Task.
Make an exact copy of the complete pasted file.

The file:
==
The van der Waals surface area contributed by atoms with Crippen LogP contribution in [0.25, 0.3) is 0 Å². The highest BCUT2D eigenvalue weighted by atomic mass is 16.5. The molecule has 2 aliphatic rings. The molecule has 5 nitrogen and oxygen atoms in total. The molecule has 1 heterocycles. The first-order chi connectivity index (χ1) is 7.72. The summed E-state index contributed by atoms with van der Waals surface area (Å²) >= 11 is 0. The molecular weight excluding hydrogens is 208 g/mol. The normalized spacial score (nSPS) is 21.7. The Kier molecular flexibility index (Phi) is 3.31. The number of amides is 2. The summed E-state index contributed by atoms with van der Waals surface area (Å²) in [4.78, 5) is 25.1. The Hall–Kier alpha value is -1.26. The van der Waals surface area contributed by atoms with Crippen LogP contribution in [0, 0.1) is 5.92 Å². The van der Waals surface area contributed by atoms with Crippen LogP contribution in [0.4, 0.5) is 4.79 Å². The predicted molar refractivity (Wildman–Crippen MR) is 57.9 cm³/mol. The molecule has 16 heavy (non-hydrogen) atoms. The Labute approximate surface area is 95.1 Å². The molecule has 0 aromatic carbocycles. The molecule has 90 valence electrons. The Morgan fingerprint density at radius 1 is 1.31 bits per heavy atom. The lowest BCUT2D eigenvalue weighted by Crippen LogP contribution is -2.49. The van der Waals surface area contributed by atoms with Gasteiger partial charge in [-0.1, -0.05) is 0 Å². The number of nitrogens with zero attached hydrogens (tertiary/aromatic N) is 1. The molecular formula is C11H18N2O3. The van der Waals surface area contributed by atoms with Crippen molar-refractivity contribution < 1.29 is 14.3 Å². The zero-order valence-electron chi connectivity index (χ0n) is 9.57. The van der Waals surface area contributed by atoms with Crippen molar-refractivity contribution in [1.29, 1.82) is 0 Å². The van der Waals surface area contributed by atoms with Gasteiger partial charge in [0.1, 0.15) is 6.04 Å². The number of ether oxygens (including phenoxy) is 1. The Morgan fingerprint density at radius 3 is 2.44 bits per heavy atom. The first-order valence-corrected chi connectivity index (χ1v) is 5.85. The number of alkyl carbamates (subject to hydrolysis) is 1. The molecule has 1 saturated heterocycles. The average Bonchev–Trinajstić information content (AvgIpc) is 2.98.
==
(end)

The van der Waals surface area contributed by atoms with Crippen LogP contribution in [0.25, 0.3) is 0 Å². The highest BCUT2D eigenvalue weighted by atomic mass is 16.5. The molecule has 2 aliphatic rings. The molecule has 5 nitrogen and oxygen atoms in total. The molecule has 1 heterocycles. The first-order chi connectivity index (χ1) is 7.72. The summed E-state index contributed by atoms with van der Waals surface area (Å²) >= 11 is 0. The molecular weight excluding hydrogens is 208 g/mol. The normalized spacial score (nSPS) is 21.7. The Kier molecular flexibility index (Phi) is 3.31. The number of amides is 2. The summed E-state index contributed by atoms with van der Waals surface area (Å²) in [4.78, 5) is 25.1. The Hall–Kier alpha value is -1.26. The van der Waals surface area contributed by atoms with Crippen LogP contribution in [0, 0.1) is 5.92 Å². The van der Waals surface area contributed by atoms with Crippen LogP contribution in [0.4, 0.5) is 4.79 Å². The predicted molar refractivity (Wildman–Crippen MR) is 57.9 cm³/mol. The molecule has 16 heavy (non-hydrogen) atoms. The Labute approximate surface area is 95.1 Å². The molecule has 0 aromatic carbocycles. The molecule has 90 valence electrons. The Morgan fingerprint density at radius 1 is 1.31 bits per heavy atom. The lowest BCUT2D eigenvalue weighted by Crippen LogP contribution is -2.49. The van der Waals surface area contributed by atoms with Gasteiger partial charge in [-0.1, -0.05) is 0 Å². The number of nitrogens with zero attached hydrogens (tertiary/aromatic N) is 1. The molecular formula is C11H18N2O3. The van der Waals surface area contributed by atoms with Crippen molar-refractivity contribution < 1.29 is 14.3 Å². The zero-order valence-electron chi connectivity index (χ0n) is 9.57. The van der Waals surface area contributed by atoms with Crippen molar-refractivity contribution in [1.29, 1.82) is 0 Å². The van der Waals surface area contributed by atoms with Gasteiger partial charge in [0.1, 0.15) is 6.04 Å². The number of ether oxygens (including phenoxy) is 1. The Morgan fingerprint density at radius 3 is 2.44 bits per heavy atom. The first-order valence-corrected chi connectivity index (χ1v) is 5.85. The number of alkyl carbamates (subject to hydrolysis) is 1. The molecule has 1 saturated heterocycles. The average Bonchev–Trinajstić information content (AvgIpc) is 2.98.